Trust is the foundation of business

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John hits this right on the nail especially in these challenging times. From my work in the leadership field I am seeing too many so-called leaders losing trust by failing to communicate effectively ...


Read More Malcolm Gallagher
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Trust is an important business currency and needs to be reflected right through an organisation’s behaviours and actions

In a world where people expect an unprecedented level of freedom from command and control management hierarchies, alienation between the leadership team and employees is a major obstacle for many businesses.

The foundation stone for creating a positive and flexible culture is trust: whether it is leaders having faith in their people, employees believing in their managers, colleagues feeling secure when collaborating with each other, or stakeholders and customers feeling valued.

The evidence is becoming increasingly compelling. A number of recent reports highlight how high-trust environments significantly increase employee satisfaction, engagement and energy – with a corresponding decrease in stress and illness ­– resulting in improved organisational performance. Yet, in its 2016 global survey of CEOs, PwC reported that 55% of company bosses thought a lack of trust was a threat to their business.

There are eight factors that enable trust (and motivation) and when these are absent there is a greater risk to an organisation’s reputation and performance:

Belong and connect. If people feel excluded in the workplace they feel threatened and it can affect their health and wellbeing. It is important to make sure individuals feel connected to their team.

Significance and position. Employees are continually assessing their role within their organisation and what contribution they are making. If they do not feel valued they can feel threatened, which will negatively affect their performance.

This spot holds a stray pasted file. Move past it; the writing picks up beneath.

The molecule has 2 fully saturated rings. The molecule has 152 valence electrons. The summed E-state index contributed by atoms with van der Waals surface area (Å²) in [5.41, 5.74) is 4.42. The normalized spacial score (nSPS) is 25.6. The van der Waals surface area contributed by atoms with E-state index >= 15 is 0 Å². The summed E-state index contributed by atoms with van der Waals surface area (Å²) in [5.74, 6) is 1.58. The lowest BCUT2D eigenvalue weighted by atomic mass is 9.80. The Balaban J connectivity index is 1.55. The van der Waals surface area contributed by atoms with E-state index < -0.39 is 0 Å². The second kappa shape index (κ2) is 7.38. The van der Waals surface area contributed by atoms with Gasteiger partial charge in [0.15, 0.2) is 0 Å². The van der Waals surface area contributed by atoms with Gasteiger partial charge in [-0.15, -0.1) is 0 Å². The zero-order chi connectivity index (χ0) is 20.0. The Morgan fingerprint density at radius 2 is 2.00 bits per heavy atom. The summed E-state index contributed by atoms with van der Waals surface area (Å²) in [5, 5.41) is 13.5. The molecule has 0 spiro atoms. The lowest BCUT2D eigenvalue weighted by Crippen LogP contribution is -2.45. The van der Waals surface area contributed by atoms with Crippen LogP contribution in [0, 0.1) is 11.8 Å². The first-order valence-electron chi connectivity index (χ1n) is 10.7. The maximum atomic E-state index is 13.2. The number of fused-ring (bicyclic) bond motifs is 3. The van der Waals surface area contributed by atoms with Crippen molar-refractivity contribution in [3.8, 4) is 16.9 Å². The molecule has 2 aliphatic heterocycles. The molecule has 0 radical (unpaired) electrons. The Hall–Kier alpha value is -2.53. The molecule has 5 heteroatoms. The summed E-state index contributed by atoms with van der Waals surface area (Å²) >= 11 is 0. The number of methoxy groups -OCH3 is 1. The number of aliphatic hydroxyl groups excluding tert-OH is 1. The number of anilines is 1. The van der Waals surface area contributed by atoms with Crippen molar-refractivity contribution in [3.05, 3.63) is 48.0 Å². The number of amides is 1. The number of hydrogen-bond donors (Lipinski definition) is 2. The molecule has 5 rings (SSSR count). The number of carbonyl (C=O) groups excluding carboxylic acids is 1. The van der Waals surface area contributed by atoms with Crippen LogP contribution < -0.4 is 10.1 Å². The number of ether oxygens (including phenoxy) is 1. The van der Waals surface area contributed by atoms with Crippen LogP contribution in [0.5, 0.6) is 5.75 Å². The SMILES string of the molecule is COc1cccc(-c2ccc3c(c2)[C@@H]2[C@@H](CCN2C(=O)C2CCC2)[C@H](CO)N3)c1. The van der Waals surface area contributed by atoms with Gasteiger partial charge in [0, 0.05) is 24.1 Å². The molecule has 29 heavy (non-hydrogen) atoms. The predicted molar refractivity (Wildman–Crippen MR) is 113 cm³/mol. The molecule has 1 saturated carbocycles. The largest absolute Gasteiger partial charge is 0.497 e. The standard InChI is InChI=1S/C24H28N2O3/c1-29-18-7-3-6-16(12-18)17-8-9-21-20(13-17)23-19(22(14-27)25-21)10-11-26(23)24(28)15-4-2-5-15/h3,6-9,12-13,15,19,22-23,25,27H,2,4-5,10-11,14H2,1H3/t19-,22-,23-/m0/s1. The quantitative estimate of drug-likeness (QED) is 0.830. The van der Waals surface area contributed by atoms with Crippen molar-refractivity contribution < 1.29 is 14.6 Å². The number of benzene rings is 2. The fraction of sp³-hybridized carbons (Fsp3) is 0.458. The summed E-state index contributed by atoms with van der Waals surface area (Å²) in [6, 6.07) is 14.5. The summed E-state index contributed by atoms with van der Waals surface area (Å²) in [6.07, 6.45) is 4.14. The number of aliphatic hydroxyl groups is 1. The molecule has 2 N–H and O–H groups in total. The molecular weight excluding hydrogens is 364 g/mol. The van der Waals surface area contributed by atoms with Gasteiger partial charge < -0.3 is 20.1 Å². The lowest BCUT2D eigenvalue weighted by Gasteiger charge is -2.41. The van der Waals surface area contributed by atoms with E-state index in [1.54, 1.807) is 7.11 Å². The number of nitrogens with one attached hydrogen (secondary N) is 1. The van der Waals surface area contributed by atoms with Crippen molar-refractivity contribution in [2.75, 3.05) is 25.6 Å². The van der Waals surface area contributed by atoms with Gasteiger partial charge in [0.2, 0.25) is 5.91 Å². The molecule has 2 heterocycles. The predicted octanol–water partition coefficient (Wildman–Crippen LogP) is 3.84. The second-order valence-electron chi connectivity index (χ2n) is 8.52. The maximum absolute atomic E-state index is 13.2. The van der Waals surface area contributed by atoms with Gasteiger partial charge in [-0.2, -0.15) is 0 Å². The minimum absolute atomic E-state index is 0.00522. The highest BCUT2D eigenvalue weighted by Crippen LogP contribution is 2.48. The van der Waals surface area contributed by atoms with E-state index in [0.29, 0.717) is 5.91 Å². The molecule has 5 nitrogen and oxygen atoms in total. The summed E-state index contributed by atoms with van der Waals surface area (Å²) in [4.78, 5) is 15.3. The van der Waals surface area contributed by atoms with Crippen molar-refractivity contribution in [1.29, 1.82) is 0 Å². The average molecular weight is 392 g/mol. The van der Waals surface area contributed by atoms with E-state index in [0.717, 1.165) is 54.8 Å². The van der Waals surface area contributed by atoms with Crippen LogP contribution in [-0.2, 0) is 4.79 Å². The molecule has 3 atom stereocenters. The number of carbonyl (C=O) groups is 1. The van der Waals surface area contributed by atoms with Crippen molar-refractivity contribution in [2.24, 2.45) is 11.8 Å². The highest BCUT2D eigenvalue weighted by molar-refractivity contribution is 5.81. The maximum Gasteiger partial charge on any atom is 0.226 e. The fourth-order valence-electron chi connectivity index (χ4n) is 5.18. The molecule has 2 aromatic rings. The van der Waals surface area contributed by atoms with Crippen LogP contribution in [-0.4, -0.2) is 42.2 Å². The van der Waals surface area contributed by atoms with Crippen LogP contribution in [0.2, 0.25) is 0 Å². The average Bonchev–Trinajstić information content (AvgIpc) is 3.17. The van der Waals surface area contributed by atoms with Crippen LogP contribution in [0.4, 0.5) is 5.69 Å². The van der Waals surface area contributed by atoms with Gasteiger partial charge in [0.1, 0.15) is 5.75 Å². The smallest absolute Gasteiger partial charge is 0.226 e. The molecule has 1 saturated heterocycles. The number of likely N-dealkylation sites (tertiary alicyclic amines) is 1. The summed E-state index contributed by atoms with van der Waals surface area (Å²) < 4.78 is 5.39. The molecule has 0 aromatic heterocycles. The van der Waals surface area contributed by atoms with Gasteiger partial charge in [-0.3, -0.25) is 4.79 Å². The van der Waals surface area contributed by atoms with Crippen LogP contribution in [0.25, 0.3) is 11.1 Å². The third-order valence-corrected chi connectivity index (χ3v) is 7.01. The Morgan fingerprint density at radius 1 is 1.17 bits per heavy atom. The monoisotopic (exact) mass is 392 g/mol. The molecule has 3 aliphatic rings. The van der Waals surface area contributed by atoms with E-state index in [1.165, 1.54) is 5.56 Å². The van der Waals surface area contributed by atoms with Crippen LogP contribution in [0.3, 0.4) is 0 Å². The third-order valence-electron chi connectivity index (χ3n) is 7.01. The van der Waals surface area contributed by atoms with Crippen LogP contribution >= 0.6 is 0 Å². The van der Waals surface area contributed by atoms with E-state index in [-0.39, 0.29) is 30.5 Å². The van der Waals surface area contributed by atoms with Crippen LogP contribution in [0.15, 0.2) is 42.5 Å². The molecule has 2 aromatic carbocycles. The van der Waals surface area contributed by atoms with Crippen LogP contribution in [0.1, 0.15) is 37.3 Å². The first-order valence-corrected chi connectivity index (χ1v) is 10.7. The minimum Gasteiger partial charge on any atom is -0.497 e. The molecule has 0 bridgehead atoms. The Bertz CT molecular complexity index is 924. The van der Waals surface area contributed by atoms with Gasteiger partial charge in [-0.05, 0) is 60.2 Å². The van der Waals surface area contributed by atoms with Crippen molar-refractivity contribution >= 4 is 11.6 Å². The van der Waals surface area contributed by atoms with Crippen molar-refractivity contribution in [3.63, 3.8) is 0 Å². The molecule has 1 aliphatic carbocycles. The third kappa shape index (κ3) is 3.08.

Learn and challenge. Staff need to be continually learning so they can adapt to the ever-changing modern work environment. People who feel challenged are more productive.

Choice and autonomy. Giving employees a degree of control and the ability to make their own choices can help them to balance their work and home lives more effectively, helping to improve their performance.

Voice and recognition. Staff should be encouraged to put their views and ideas across in the workplace so they feel their contributions are recognised and appreciated.

Fairness. It is critical for an organisation to treat its employees fairly and consistently. If people feel they are being treated unfairly it can cause high stress levels and low productivity.

Security and certainty. If staff are insecure in their position they can feel threatened, which has a negative effect on their performance and productivity levels.

Purpose. If workers have a clear sense of purpose and are aware of exactly what their contribution to an organisation is they are more likely to be engaged and productive.

Trust is strongly related to culture. It is one of the seven elements of agile culture, as identified by the Agile Business Consortium, and leaders should strive to create organisations where people both want and are able to collaborate in a safe environment.

Creating this type of safe environment requires:

  • Defining and building a shared purpose.
  • Cultivating an ethic of contribution.
  • Developing processes that enable people to work together in flexible but disciplined projects.
  • Creating an infrastructure in which collaboration is valued and rewarded.

As individuals become inspired within a trusting and psychologically-safe environment their motivation becomes more personal. They are more likely to accept inconvenience for the good of the whole, to do things because they want to rather than have to, and to want to do their best for their colleagues, customers and the organisation that employs them.

The part played by an organisation’s leadership team is key in this process. Not only do leaders have to foster the right environment but they must lead by example and demonstrate their trust in their people. Leaders need to be supportive and adaptive rather than following a traditional command and control style.

People are inspired by those who lead by example, are humble, and actively engage in their own development and wellbeing. As professor Chris Roebuck observed at our 2017 Agile Business Conference, leaders need to show they care about their workforce as most people respond to negativity with negativity and positivity with positivity. Creating two-way emotional bonds provides support and generates the neurochemical oxytocin. This makes us feel good, more enthusiastic about giving our best and encourages collaboration with others.

When trust is at the heart of an organisation’s culture leaders can be more confident their people will want what is best for the whole, operate to high standards, and ensure their colleagues do too.

John Williams is CEO of the Agile Business Consortium

Comments

John hits this right on the nail especially in these challenging times. From my work in the leadership field I am seeing too many so-called leaders losing trust by failing to communicate effectively and regularly to their team. Brexit is NOT an excuse but it can be an opportunity for the truly caring leader.


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